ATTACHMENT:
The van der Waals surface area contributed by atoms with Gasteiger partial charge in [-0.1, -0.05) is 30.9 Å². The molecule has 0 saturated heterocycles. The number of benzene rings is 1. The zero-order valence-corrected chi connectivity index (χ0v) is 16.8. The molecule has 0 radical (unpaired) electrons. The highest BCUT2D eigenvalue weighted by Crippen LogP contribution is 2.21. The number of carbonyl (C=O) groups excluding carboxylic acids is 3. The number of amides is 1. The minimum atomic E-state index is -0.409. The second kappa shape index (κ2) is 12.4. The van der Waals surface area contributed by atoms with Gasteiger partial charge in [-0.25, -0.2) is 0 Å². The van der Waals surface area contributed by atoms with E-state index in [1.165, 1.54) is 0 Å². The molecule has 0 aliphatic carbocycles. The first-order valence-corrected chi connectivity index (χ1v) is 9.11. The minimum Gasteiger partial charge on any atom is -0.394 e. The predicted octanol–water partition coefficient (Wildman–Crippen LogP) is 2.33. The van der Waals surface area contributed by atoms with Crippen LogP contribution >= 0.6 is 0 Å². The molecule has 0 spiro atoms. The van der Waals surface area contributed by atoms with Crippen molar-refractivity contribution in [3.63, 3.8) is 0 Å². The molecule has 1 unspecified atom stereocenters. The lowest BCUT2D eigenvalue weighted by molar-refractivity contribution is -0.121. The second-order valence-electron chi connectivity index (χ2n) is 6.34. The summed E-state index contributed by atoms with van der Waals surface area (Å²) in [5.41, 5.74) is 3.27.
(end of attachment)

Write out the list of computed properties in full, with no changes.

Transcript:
The van der Waals surface area contributed by atoms with Gasteiger partial charge in [-0.1, -0.05) is 30.9 Å². The molecule has 0 saturated heterocycles. The number of benzene rings is 1. The zero-order valence-corrected chi connectivity index (χ0v) is 16.8. The molecule has 0 radical (unpaired) electrons. The highest BCUT2D eigenvalue weighted by Crippen LogP contribution is 2.21. The number of carbonyl (C=O) groups excluding carboxylic acids is 3. The number of amides is 1. The minimum atomic E-state index is -0.409. The second kappa shape index (κ2) is 12.4. The van der Waals surface area contributed by atoms with Gasteiger partial charge in [-0.25, -0.2) is 0 Å². The van der Waals surface area contributed by atoms with E-state index in [1.165, 1.54) is 0 Å². The molecule has 0 aliphatic carbocycles. The first-order valence-corrected chi connectivity index (χ1v) is 9.11. The minimum Gasteiger partial charge on any atom is -0.394 e. The predicted octanol–water partition coefficient (Wildman–Crippen LogP) is 2.33. The van der Waals surface area contributed by atoms with Crippen LogP contribution >= 0.6 is 0 Å². The molecule has 0 spiro atoms. The van der Waals surface area contributed by atoms with Crippen molar-refractivity contribution in [3.63, 3.8) is 0 Å². The molecule has 1 unspecified atom stereocenters. The lowest BCUT2D eigenvalue weighted by molar-refractivity contribution is -0.121. The second-order valence-electron chi connectivity index (χ2n) is 6.34. The summed E-state index contributed by atoms with van der Waals surface area (Å²) in [5.41, 5.74) is 3.27.